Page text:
What you need to know:
- The distress call made him imagine the worst that could have happened at home despite having just dropped his three children at school.
On March 28, Mr Joseph Ajal, a human resource professional, got a distress call from one of his caretakers at home, asking him to return home immediately.
The distress call made him imagine the worst that could have happened at home despite having just dropped his three children at school.
Shortly after, he received another call from his children’s school, and the head of academics asked: “Joe have you heard?”
Confused, he asked to first get back to his caretaker at home to find out exactly what was happening.
“I called my caretaker back and told him that since he couldn’t talk, let him hand over the phone to a neighbour, which he did. The neighbour said ‘I’m sorry, neighbour, but I have to break it to you. We are standing outside your compound but I can see you wife has committed suicide by hanging’,” he said.
His wife of 16 years had been diagnosed with schizophrenia and despite treatment, it proceeded to be acute. She often broke into violent episodes, which became harder to control as time went by, but she was not the only one suffering, it affected the people around her.
“As a husband of a woman who was mentally ill all through our marriage, I can tell you that the caregiver faces just as much pain, if not more, than the sufferer. Because when she would not sleep, I would not sleep. When she was smashing plates against the walls and throwing knives around the house, I was the one suffering wounds,” Mr Ajal narrated.
He added: “As the principal caregivers, the family members are in pain because we know what they [mental illness patients] are going through, but they [victims] don’t because they are held captive by their mental illness”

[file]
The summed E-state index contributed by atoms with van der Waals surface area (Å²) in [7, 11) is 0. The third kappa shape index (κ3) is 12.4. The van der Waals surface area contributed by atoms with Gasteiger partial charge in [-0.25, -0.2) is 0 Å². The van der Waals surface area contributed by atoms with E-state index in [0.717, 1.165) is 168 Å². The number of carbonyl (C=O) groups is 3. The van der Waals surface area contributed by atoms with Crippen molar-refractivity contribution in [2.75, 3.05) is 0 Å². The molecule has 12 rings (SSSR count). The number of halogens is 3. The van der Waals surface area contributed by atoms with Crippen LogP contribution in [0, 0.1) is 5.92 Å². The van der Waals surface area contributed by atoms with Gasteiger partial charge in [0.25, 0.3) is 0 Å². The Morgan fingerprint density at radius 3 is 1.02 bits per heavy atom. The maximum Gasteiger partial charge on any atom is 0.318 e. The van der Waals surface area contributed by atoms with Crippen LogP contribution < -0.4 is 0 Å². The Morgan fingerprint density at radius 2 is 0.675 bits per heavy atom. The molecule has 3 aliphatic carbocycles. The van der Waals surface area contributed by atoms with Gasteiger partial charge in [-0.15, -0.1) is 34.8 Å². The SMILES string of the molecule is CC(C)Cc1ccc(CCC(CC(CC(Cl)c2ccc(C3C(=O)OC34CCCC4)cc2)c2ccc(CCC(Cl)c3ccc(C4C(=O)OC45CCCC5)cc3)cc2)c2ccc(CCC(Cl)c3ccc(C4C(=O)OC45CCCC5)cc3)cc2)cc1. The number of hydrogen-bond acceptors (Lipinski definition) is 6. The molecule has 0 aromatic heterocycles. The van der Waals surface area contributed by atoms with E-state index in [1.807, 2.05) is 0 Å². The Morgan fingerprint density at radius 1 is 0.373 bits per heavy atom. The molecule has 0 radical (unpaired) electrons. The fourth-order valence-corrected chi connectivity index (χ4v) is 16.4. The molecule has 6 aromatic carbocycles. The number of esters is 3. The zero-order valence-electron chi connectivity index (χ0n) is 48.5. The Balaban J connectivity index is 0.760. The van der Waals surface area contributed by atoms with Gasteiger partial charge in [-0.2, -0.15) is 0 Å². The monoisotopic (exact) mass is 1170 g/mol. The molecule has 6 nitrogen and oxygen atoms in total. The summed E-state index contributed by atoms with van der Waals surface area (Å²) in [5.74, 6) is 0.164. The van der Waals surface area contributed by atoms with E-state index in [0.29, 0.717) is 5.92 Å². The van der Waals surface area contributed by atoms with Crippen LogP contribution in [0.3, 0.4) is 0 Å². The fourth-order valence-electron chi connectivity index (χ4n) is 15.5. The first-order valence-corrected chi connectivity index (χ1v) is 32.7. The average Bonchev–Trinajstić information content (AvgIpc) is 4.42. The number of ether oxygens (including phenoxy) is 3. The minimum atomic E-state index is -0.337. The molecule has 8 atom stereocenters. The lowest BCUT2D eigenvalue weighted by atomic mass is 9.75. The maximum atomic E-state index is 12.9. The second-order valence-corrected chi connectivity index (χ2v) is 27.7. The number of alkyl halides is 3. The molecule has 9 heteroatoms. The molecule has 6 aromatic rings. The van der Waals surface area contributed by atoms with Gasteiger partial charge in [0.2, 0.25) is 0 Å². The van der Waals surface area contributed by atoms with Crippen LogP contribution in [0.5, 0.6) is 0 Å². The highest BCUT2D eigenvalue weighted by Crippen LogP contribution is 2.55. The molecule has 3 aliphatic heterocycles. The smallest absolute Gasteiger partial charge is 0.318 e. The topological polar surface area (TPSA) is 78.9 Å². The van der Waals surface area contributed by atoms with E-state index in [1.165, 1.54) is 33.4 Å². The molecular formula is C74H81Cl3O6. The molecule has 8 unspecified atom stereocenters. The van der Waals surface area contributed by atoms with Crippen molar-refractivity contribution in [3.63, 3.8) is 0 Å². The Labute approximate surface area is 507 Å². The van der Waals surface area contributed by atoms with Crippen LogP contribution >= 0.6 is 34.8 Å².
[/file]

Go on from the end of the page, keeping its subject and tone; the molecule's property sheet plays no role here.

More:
“I want to give more credibility to the concern of most Ugandans that mental health needs more funding and support and, especially for society, to stop the stigma that surrounds mental illnesses” Mr Ajal said yesterday during the Uganda National Mental Health Conference 2022.
Mr Ajal listed some of the warning signs to look out for that can help one recognise that their loved one might need mental health help.
“I observed while living with her that her anger management was none existent, she didn’t have any barriers when she got angry,” he said.
He added: “Insomnia is also another sign, as well as obsessive compulsive disorder.”
Organised by the Uganda Counsellors Association under the theme “make mental health for all a priority”, the conference aimed at creating awareness about mental health illness, reduce stigma and increase allocation in the National Budget. The conference runs up to tomorrow.
Dr Hasfa Lukwata, the assistant commissioner for mental health, alcohol and substance abuse at the Health ministry, said only 0.7 percent of the health care budget goes to mental health care.
She also said depression is a big mental health challenge, with 19.5 to 20 percent of the population suffering from some sort of depression.”
Mukono Municipality MP Betty Nambooze called for sensitisation and awareness about mental health.
“We need various lobbyists to get in touch with these politicians to make them aware of this problem. As politicians, we are not aware of the magnitude of this problem. Maybe we need to bring MPs to hear stories such as that of Mr Ajal to understand this so that when preparing the National Budget, mental health can be prioritised,” she said.
The executive director of Butabika National Referral Mental Hospital, Dr Juliet Nakku, referred to mental health as a “stepchild” of health care in Uganda because of the way it is neglected.
She said Uganda has about 53 psychiatrists serving a population of about 44 million people, with an estimate of 14 million believed to be mentally unwell.